SMBs Have Only 69 Days Of Cash, Even With PPP

SMBs Say They Can Last Another 69 Days Of Crisis

Count entrepreneurs among the most optimistic souls in the universe.

While the coronavirus death toll continued to rise, nearly 70 percent of small- to medium-sized businesses (SMBs) said the pandemic and the loss of revenue were temporary aberrations before they got back to business once COVID-19 ends, according to a PYMNTS survey on April 6.

But a closer look at the data found that without government aid from the Small Business Association’s Paycheck Protection Program (PPP), SMBs from all sectors said they would only have enough cash to survive for just nine days. When PPP forgivable loans were factored in, the companies said they would have enough funds to go another 69 days.

For some sectors, the news is even more troubling.

Dine-in restaurant owners said without government assistance, they would be without cash four days ago. If they managed to get a PPP loan, the lifeline was extended by 56 days.

It’s not much better in the construction trades, which would have enough money to survive for two days without help, 62 days with it.

Professional services owners are closely behind with just three days of cash without aid, 63 with PPP funding.

Manufacturers said an infusion of cash would give them a 64-day extension, and just four days being without.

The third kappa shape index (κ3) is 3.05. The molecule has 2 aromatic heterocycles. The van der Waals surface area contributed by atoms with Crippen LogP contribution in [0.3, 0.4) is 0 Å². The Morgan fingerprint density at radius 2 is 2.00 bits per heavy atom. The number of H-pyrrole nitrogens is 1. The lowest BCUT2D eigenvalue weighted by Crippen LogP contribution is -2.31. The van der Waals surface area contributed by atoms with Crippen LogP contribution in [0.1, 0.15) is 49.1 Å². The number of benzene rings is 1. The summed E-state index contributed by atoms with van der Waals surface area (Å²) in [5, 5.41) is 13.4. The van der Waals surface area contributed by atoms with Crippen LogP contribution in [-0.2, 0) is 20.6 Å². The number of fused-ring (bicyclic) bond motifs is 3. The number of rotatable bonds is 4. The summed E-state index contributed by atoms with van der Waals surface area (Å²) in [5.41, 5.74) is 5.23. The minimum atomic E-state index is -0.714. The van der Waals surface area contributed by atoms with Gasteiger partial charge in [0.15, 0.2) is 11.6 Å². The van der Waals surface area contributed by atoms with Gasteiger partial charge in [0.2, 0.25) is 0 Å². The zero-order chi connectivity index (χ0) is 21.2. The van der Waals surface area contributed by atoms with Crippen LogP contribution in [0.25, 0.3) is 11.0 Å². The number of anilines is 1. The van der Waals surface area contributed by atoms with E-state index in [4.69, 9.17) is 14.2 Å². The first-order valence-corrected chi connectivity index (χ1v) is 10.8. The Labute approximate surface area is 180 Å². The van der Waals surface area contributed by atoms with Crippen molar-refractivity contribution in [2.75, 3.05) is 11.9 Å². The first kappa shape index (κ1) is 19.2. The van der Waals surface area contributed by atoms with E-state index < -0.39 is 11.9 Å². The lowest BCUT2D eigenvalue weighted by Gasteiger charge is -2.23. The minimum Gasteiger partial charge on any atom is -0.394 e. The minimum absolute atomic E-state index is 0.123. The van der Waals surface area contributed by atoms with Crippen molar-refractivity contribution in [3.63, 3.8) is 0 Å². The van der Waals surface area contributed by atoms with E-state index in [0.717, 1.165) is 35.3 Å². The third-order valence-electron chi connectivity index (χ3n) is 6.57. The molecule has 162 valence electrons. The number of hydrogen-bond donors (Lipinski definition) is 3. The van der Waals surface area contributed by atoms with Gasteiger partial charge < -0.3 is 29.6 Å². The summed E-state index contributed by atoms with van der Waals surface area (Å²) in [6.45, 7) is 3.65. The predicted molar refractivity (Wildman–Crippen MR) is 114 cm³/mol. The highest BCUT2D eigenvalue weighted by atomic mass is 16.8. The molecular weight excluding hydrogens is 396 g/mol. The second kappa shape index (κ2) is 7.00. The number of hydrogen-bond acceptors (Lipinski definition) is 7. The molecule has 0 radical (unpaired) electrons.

Technology firms would have just a week to go without PPP monies, 67 days if they could get loans.

Real estate broker-owners said they would have enough money to survive for a dozen days without assistance and 100 days with it.

Retail owners, which appear to be the hardest hit, said they would last 20 days without help and 80 with it.

One thing is clear, when all sectors are averaged, nearly 83 percent of SMBs said they wouldn’t survive without PPP, and 47 percent said they would brave it out with the assistance.

For more information, visit the PYMNTS 13-page study, Main Street On Lockdown: Reinventing The Road To Recovery.



The September 2020 Leveraging The Digital Banking Shift Study, PYMNTS examines consumers’ growing use of online and mobile tools to open and manage accounts as well as the factors that are paramount in building and maintaining trust in the current economic environment. The report is based on a survey of nearly 2,200 account-holding U.S. consumers.